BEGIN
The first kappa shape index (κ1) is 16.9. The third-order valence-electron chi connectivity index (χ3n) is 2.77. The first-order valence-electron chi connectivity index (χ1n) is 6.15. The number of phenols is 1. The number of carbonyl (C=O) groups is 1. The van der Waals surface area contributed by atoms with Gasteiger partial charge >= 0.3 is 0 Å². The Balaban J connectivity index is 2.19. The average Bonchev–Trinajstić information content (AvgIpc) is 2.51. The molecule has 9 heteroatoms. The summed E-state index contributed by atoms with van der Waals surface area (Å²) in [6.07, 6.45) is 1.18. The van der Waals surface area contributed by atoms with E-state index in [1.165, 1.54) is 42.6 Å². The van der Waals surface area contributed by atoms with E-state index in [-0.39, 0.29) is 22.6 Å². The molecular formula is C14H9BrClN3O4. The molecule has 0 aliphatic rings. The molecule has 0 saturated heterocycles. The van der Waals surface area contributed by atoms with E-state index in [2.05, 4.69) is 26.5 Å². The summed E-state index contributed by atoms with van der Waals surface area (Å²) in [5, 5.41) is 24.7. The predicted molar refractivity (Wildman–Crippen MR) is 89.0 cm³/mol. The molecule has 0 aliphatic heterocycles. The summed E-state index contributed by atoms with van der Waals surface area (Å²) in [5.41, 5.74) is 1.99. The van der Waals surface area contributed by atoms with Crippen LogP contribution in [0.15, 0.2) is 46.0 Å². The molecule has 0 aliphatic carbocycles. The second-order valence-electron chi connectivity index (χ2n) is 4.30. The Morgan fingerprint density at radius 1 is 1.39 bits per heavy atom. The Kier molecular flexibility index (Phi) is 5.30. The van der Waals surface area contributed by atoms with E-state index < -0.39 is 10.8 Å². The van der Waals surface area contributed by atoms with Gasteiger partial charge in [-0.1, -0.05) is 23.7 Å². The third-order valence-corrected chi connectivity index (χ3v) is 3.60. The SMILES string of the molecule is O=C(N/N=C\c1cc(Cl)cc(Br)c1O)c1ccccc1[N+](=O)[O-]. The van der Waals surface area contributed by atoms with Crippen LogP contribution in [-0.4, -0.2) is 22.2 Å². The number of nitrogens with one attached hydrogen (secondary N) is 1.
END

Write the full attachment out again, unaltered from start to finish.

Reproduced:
The first kappa shape index (κ1) is 16.9. The third-order valence-electron chi connectivity index (χ3n) is 2.77. The first-order valence-electron chi connectivity index (χ1n) is 6.15. The number of phenols is 1. The number of carbonyl (C=O) groups is 1. The van der Waals surface area contributed by atoms with Gasteiger partial charge >= 0.3 is 0 Å². The Balaban J connectivity index is 2.19. The average Bonchev–Trinajstić information content (AvgIpc) is 2.51. The molecule has 9 heteroatoms. The summed E-state index contributed by atoms with van der Waals surface area (Å²) in [6.07, 6.45) is 1.18. The van der Waals surface area contributed by atoms with E-state index in [1.165, 1.54) is 42.6 Å². The van der Waals surface area contributed by atoms with E-state index in [-0.39, 0.29) is 22.6 Å². The molecular formula is C14H9BrClN3O4. The molecule has 0 aliphatic rings. The molecule has 0 saturated heterocycles. The van der Waals surface area contributed by atoms with E-state index in [2.05, 4.69) is 26.5 Å². The summed E-state index contributed by atoms with van der Waals surface area (Å²) in [5, 5.41) is 24.7. The predicted molar refractivity (Wildman–Crippen MR) is 89.0 cm³/mol. The molecule has 0 aliphatic heterocycles. The summed E-state index contributed by atoms with van der Waals surface area (Å²) in [5.41, 5.74) is 1.99. The van der Waals surface area contributed by atoms with Crippen LogP contribution in [0.15, 0.2) is 46.0 Å². The molecule has 0 aliphatic carbocycles. The second-order valence-electron chi connectivity index (χ2n) is 4.30. The Morgan fingerprint density at radius 1 is 1.39 bits per heavy atom. The Kier molecular flexibility index (Phi) is 5.30. The van der Waals surface area contributed by atoms with E-state index < -0.39 is 10.8 Å². The van der Waals surface area contributed by atoms with Gasteiger partial charge in [-0.1, -0.05) is 23.7 Å². The third-order valence-corrected chi connectivity index (χ3v) is 3.60. The SMILES string of the molecule is O=C(N/N=C\c1cc(Cl)cc(Br)c1O)c1ccccc1[N+](=O)[O-]. The van der Waals surface area contributed by atoms with Crippen LogP contribution in [-0.4, -0.2) is 22.2 Å². The number of nitrogens with one attached hydrogen (secondary N) is 1.